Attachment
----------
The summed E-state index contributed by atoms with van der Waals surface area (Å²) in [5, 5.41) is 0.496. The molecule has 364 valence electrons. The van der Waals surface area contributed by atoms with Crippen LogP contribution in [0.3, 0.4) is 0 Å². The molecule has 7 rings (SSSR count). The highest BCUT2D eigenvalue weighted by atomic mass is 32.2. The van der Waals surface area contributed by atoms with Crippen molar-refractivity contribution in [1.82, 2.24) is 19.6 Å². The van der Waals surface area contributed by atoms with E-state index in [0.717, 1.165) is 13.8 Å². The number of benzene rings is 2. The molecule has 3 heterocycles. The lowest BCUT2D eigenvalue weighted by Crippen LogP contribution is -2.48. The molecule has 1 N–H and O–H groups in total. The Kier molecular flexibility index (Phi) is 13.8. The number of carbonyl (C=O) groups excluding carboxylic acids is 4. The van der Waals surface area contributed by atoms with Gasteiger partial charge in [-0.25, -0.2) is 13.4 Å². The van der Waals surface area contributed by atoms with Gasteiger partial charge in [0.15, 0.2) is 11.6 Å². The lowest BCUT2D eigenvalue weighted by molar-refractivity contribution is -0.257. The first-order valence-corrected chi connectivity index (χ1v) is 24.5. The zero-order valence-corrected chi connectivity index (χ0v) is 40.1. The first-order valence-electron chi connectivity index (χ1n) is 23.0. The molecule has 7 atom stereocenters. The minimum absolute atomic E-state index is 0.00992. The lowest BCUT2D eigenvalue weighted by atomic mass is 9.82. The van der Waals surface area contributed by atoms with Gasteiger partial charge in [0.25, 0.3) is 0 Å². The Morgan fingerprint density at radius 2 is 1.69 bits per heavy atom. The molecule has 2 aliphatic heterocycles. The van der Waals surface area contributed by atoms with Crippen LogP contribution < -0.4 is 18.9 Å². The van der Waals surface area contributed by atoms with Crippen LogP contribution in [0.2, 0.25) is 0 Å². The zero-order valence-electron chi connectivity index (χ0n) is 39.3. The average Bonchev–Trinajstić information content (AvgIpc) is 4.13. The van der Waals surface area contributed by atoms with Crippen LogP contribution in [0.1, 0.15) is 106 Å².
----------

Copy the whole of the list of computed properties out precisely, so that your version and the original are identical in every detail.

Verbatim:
The summed E-state index contributed by atoms with van der Waals surface area (Å²) in [5, 5.41) is 0.496. The molecule has 364 valence electrons. The van der Waals surface area contributed by atoms with Crippen LogP contribution in [0.3, 0.4) is 0 Å². The molecule has 7 rings (SSSR count). The highest BCUT2D eigenvalue weighted by atomic mass is 32.2. The van der Waals surface area contributed by atoms with Crippen molar-refractivity contribution in [1.82, 2.24) is 19.6 Å². The van der Waals surface area contributed by atoms with E-state index in [0.717, 1.165) is 13.8 Å². The number of benzene rings is 2. The molecule has 3 heterocycles. The lowest BCUT2D eigenvalue weighted by Crippen LogP contribution is -2.48. The molecule has 1 N–H and O–H groups in total. The Kier molecular flexibility index (Phi) is 13.8. The number of carbonyl (C=O) groups excluding carboxylic acids is 4. The van der Waals surface area contributed by atoms with Gasteiger partial charge in [-0.25, -0.2) is 13.4 Å². The van der Waals surface area contributed by atoms with Gasteiger partial charge in [0.15, 0.2) is 11.6 Å². The lowest BCUT2D eigenvalue weighted by molar-refractivity contribution is -0.257. The first-order valence-corrected chi connectivity index (χ1v) is 24.5. The zero-order valence-corrected chi connectivity index (χ0v) is 40.1. The first-order valence-electron chi connectivity index (χ1n) is 23.0. The molecule has 7 atom stereocenters. The minimum absolute atomic E-state index is 0.00992. The lowest BCUT2D eigenvalue weighted by atomic mass is 9.82. The van der Waals surface area contributed by atoms with Gasteiger partial charge in [0.25, 0.3) is 0 Å². The Morgan fingerprint density at radius 2 is 1.69 bits per heavy atom. The molecule has 2 aliphatic heterocycles. The van der Waals surface area contributed by atoms with Crippen LogP contribution < -0.4 is 18.9 Å². The van der Waals surface area contributed by atoms with Crippen LogP contribution in [0.2, 0.25) is 0 Å². The zero-order valence-electron chi connectivity index (χ0n) is 39.3. The average Bonchev–Trinajstić information content (AvgIpc) is 4.13. The van der Waals surface area contributed by atoms with Crippen LogP contribution in [0.1, 0.15) is 106 Å².